Survey higlights key issues for senior IT professionals in IT outsourcing contracts
Supply Management, the official journal of the Chartered Institute of Purchasing and Supply, yesterday published details of a report by outsourcing consultancy Alsbridge into customer satisfaction with IT outsourcing arrangements.
According to the report, just over a quarter of the 250 senior IT professionals canvassed were unhappy with at least one of their IT outsourcing contracts, Legal IT Services enable technology that a law firm needs to operate efficiently and effectively on a day-to-day basis. with 76% considering renegotiating or retendering two or more of their IT outsourcing contracts before the end of the term.
The reasons for this are telling, if unsurprising.
Too much left to be agreed post signature
According to Commercial Lawyers Melbourne, 40% of respondents said that they had left too many important details in the contract to be confirmed at the point at which the deal was signed.
There is often a push to sign a contract by a certain date, come what may.
However, that can be dangerous. Once a contract has been signed, the balance of power shifts hugely in favour of the supplier, meaning that the customer will usually be in a very weak position when it comes to reaching agreement on the outstanding issues.
If things are left to be agreed, it is therefore essential that the contract sets out a clear process for agreeing those outstanding points (with appropriate remedies if agreement can’t be reached) and that key commercial issues are resolved prior to signature.
54% of respondents said that their IT outsourcing contracts failed to keep up to date with changing technology needs, with 46% saying that the contract also failed to keep up with changing business needs.
These are classic problems, particularly in long term outsourcing contracts. IT quickly dates, and the requirements of the customer’s business are always changing. It’s therefore essential that the contract includes a process for ensuring continuous improvement obligations. This might include IT refresh obligations, obligations to keep up to date with industry best practice or to adopt industry standards, and an obligation to regularly propose ways in which the services can be improved or delivered at better value.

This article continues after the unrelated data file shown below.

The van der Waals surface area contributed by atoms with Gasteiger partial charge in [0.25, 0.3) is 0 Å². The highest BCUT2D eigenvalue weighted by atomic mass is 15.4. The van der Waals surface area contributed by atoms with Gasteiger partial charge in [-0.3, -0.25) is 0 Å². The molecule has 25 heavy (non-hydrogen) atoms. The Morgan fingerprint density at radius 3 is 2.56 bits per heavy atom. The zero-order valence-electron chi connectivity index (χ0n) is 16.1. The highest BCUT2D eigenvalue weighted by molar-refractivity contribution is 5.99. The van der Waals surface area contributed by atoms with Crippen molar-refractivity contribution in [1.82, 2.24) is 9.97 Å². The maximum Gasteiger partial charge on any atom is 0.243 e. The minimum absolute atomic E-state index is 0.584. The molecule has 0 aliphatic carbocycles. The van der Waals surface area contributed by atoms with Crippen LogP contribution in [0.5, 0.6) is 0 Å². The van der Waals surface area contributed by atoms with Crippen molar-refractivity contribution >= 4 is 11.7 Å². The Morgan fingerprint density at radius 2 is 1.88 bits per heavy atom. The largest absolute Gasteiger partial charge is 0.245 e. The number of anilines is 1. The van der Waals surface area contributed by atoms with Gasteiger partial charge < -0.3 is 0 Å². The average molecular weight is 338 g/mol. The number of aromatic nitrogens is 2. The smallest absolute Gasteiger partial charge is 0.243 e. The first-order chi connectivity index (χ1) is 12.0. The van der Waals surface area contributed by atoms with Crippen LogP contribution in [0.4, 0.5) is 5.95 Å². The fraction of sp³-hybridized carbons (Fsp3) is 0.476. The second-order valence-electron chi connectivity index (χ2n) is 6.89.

Combined with this, it’s also important to ensure that the contract contains a robust governance and change control procedure, which allows the customer to ensure that issues are managed and to introduce changes to reflect the changing needs of its business. This might also include clear processes for ramping up or ramping down service provision or the scope of the services in the event of changing business requirements.
Value for money
Another theme coming out of the survey was value for money. 49% of respondents cited diminishing returns on their IT outsourcing investments, whilst 36% highlighted problems with complacent suppliers. A further 46% of respondents said that they were under pressure to cut costs.
Benchmarking provisions can help a customer to keep tracks on whether its outsourcing contracts are delivery value for money. However, a bechmarking regime is only effective if it encourages the supplier to keep its service provision competitive. Key to that is ensuring that the customer has adequate remedies in the event that the benchmarking findings show that the supplier is out of step with the market. This might include mandatory price reductions or ensuring that the customer can break the contract and move to another supplier (albeit the latter is not without cost, given the expense involved in carrying out a new procurement exercise and transition to another vendor).
Long term, not short term
If these issues are properly addressed in the contract then the outsourcing arrangement is likely to be more productive and rewarding for both the customer and the supplier.
Whilst there is always a pressure to sign deals as soon as possible (particularly against articial deadlines such as the end of a calendar year or the supplier’s quarter), this survey just goes to show that spending more time on the contract (and involving legal input at an early stage in the procurement process) can lead to a more satisfactory outsourcing relationship in the long term.
Which, ultimately, is what outsourcing is all about.